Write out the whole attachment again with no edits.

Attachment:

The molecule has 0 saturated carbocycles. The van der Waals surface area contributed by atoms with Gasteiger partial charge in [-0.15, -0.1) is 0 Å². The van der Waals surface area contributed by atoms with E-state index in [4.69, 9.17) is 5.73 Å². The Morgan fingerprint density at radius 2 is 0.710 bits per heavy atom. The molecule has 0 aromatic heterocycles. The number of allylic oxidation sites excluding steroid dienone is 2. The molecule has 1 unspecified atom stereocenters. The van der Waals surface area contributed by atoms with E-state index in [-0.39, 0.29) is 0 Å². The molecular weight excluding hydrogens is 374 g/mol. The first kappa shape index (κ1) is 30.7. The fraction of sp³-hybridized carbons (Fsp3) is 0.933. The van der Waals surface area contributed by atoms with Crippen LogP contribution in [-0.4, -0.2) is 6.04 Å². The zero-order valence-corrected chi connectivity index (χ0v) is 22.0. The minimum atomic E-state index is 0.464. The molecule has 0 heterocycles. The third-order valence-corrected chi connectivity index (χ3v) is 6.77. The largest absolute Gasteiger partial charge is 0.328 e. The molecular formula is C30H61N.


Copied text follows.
The molecule has 0 saturated carbocycles. The van der Waals surface area contributed by atoms with Gasteiger partial charge in [-0.15, -0.1) is 0 Å². The van der Waals surface area contributed by atoms with E-state index in [4.69, 9.17) is 5.73 Å². The Morgan fingerprint density at radius 2 is 0.710 bits per heavy atom. The molecule has 0 aromatic heterocycles. The number of allylic oxidation sites excluding steroid dienone is 2. The molecule has 1 unspecified atom stereocenters. The van der Waals surface area contributed by atoms with E-state index in [-0.39, 0.29) is 0 Å². The molecular weight excluding hydrogens is 374 g/mol. The first kappa shape index (κ1) is 30.7. The fraction of sp³-hybridized carbons (Fsp3) is 0.933. The van der Waals surface area contributed by atoms with Crippen LogP contribution in [-0.4, -0.2) is 6.04 Å². The zero-order valence-corrected chi connectivity index (χ0v) is 22.0. The minimum atomic E-state index is 0.464. The molecule has 0 heterocycles. The third-order valence-corrected chi connectivity index (χ3v) is 6.77. The largest absolute Gasteiger partial charge is 0.328 e. The molecular formula is C30H61N.